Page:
RG: What was the telemedicine experience like for the women you studied?  

Aiken: Women on Web uses an online telemedicine model, where women fill out a consultation form, including information about their medical history. A doctor checks the form for any contraindications, and then medical abortion medications (mifepristone and misoprostol) are provided by mail. A specially trained online helpdesk then provides information about how to correctly use the medications, what to expect during the abortion process, and how to recognize the signs of potential complications. The helpdesk also provides advice and support and answers any questions before, during, and after the abortion process.

RG: What is the legal situation for women seeking abortions in this manner? 

Aiken: Abortion laws in Northern Ireland date back to Victorian times, governed by the 1861 Offenses Against the Person Act. In the last few years, women have been prosecuted for doing their own abortions at home through online telemedicine. Under the law, women are being punished for using “poisons” or “noxious substances” to end their pregnancies. But this study adds to the weight of evidence that, far from using "poisons", women who self-source their own abortions using online telemedicine are using the same medications provided in the clinical setting to avail of a highly effective and safe healthcare service.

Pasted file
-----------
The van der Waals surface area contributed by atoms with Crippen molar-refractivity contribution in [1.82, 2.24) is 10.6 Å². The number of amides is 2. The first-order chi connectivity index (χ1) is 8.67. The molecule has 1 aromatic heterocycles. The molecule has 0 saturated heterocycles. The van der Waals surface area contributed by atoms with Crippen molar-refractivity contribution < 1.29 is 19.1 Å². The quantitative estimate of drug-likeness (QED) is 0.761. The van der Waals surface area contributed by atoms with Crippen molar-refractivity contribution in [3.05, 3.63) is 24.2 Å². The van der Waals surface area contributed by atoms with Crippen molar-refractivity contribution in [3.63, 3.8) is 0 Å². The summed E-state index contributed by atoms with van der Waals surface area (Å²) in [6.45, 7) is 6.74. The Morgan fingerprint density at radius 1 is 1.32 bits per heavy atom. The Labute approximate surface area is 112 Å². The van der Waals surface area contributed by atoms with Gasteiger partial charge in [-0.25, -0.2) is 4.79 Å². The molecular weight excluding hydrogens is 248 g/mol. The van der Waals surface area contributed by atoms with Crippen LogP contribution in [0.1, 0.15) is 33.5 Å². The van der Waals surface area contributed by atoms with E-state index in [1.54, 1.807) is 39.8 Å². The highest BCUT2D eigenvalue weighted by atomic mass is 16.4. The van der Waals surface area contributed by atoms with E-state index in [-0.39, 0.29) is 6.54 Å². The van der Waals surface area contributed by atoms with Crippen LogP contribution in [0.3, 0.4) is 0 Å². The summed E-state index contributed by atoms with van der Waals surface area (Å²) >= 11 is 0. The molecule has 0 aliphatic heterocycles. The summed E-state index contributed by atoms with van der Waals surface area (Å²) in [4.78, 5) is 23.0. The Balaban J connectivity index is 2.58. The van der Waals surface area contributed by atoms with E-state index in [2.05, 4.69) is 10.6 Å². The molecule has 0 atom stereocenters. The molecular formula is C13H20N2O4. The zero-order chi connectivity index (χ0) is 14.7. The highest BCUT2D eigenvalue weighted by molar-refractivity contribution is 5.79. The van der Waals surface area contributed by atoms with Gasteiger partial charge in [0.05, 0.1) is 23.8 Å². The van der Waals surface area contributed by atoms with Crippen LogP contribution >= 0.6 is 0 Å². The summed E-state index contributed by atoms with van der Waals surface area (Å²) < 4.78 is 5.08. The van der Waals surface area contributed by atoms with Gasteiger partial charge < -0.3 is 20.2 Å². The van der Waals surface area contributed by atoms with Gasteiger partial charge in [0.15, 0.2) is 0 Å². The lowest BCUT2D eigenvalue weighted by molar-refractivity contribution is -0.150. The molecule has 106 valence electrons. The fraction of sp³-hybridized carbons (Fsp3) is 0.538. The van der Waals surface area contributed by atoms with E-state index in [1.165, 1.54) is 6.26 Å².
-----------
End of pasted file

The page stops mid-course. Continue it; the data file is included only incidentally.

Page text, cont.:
RG: Do these results from Ireland and Northern Ireland have implications for the US and other countries?

Aiken: While there are certainly cultural and demographic differences between the US and Ireland, the options available to women seeking abortion in the two countries are very similar. Women can either travel long distances to access care in a clinic—if they have the requisite financial and social resources—or they can find a way to do their own abortion outside the clinic setting. The main difference is that women in Ireland have access to comprehensive telemedicine services that ensures they can do their own abortions safely and effectively.

In the US, abortion is supposed to be a legally-protected right for all women. So we need to consider why such inequities in access to healthcare are happening and try to address the root causes. On the other hand, at-home abortion using online telemedicine could be a preference for some women, and future conversations about abortion access in the US should focus on expanding the range of options available to provide the best possible care for each individual. 

RG: What should the public take away from your findings?

Aiken: When most people think about self-sourced or self-induced abortion, they tend to think about coat hangers or cold steel tables in back alleys. But these findings show that in 2017, self-sourced abortion involves a network of people helping and supporting each other through a safe and effective process in their own homes. That's a huge step forward for public health.

Featured image courtesy of Ilya Pavlov.